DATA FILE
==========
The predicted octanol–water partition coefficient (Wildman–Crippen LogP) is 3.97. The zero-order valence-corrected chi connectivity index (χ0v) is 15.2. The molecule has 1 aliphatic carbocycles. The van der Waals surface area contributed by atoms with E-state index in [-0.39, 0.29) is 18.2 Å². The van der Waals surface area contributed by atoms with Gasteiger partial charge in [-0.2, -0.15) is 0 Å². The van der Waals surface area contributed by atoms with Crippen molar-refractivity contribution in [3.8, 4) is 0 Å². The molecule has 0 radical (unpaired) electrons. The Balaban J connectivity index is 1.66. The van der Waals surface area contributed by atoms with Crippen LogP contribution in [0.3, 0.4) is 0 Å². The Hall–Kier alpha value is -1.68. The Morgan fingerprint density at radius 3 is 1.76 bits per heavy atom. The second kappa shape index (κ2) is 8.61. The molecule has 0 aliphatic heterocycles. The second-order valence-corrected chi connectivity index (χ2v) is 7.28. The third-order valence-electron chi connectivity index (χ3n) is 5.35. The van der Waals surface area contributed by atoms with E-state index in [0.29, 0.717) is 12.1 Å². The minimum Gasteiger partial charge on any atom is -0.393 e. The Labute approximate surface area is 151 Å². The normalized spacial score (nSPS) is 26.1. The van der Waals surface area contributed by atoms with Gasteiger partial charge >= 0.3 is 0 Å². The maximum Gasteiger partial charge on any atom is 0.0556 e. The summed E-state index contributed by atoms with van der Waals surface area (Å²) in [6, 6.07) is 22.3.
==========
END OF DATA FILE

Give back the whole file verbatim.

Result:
The predicted octanol–water partition coefficient (Wildman–Crippen LogP) is 3.97. The zero-order valence-corrected chi connectivity index (χ0v) is 15.2. The molecule has 1 aliphatic carbocycles. The van der Waals surface area contributed by atoms with E-state index in [-0.39, 0.29) is 18.2 Å². The van der Waals surface area contributed by atoms with Gasteiger partial charge in [-0.2, -0.15) is 0 Å². The van der Waals surface area contributed by atoms with Crippen molar-refractivity contribution in [3.8, 4) is 0 Å². The molecule has 0 radical (unpaired) electrons. The Balaban J connectivity index is 1.66. The van der Waals surface area contributed by atoms with Crippen LogP contribution in [0.3, 0.4) is 0 Å². The Hall–Kier alpha value is -1.68. The Morgan fingerprint density at radius 3 is 1.76 bits per heavy atom. The second kappa shape index (κ2) is 8.61. The molecule has 0 aliphatic heterocycles. The second-order valence-corrected chi connectivity index (χ2v) is 7.28. The third-order valence-electron chi connectivity index (χ3n) is 5.35. The van der Waals surface area contributed by atoms with E-state index in [0.29, 0.717) is 12.1 Å². The minimum Gasteiger partial charge on any atom is -0.393 e. The Labute approximate surface area is 151 Å². The normalized spacial score (nSPS) is 26.1. The van der Waals surface area contributed by atoms with Gasteiger partial charge >= 0.3 is 0 Å². The maximum Gasteiger partial charge on any atom is 0.0556 e. The summed E-state index contributed by atoms with van der Waals surface area (Å²) in [6, 6.07) is 22.3.